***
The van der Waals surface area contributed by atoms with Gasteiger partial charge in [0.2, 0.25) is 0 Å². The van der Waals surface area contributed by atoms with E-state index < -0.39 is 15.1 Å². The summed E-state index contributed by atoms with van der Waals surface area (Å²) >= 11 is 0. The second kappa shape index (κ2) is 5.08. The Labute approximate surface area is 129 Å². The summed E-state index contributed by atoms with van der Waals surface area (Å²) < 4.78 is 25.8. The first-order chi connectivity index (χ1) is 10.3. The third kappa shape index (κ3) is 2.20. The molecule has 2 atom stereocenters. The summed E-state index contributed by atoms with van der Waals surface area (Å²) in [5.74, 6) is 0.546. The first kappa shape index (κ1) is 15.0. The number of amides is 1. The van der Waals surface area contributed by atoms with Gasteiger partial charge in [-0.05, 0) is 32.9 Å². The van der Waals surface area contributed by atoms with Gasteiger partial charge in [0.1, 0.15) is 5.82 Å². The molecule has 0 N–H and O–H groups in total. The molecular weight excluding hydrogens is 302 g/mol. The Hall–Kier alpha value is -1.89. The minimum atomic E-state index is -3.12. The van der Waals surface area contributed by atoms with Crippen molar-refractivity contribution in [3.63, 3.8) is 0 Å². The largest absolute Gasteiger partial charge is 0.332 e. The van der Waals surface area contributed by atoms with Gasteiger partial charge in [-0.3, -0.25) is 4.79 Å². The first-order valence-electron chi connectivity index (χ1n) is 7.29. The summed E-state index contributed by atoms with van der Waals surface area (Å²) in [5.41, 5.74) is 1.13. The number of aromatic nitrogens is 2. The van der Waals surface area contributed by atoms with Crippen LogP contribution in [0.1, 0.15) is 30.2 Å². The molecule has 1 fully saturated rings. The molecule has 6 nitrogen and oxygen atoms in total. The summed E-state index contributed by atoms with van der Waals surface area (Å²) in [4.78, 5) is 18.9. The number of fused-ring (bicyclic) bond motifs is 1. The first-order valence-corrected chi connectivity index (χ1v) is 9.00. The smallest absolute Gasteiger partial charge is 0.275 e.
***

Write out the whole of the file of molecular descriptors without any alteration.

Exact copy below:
The van der Waals surface area contributed by atoms with Gasteiger partial charge in [0.2, 0.25) is 0 Å². The van der Waals surface area contributed by atoms with E-state index < -0.39 is 15.1 Å². The summed E-state index contributed by atoms with van der Waals surface area (Å²) >= 11 is 0. The second kappa shape index (κ2) is 5.08. The Labute approximate surface area is 129 Å². The summed E-state index contributed by atoms with van der Waals surface area (Å²) < 4.78 is 25.8. The first-order chi connectivity index (χ1) is 10.3. The third kappa shape index (κ3) is 2.20. The molecule has 2 atom stereocenters. The summed E-state index contributed by atoms with van der Waals surface area (Å²) in [5.74, 6) is 0.546. The first kappa shape index (κ1) is 15.0. The number of amides is 1. The van der Waals surface area contributed by atoms with Gasteiger partial charge in [-0.05, 0) is 32.9 Å². The van der Waals surface area contributed by atoms with Gasteiger partial charge in [0.1, 0.15) is 5.82 Å². The molecule has 0 N–H and O–H groups in total. The molecular weight excluding hydrogens is 302 g/mol. The Hall–Kier alpha value is -1.89. The minimum atomic E-state index is -3.12. The van der Waals surface area contributed by atoms with Crippen molar-refractivity contribution in [3.63, 3.8) is 0 Å². The largest absolute Gasteiger partial charge is 0.332 e. The van der Waals surface area contributed by atoms with Gasteiger partial charge in [-0.3, -0.25) is 4.79 Å². The first-order valence-electron chi connectivity index (χ1n) is 7.29. The summed E-state index contributed by atoms with van der Waals surface area (Å²) in [5.41, 5.74) is 1.13. The number of aromatic nitrogens is 2. The van der Waals surface area contributed by atoms with Crippen LogP contribution in [0.1, 0.15) is 30.2 Å². The molecule has 1 fully saturated rings. The molecule has 6 nitrogen and oxygen atoms in total. The summed E-state index contributed by atoms with van der Waals surface area (Å²) in [4.78, 5) is 18.9. The number of fused-ring (bicyclic) bond motifs is 1. The first-order valence-corrected chi connectivity index (χ1v) is 9.00. The smallest absolute Gasteiger partial charge is 0.275 e.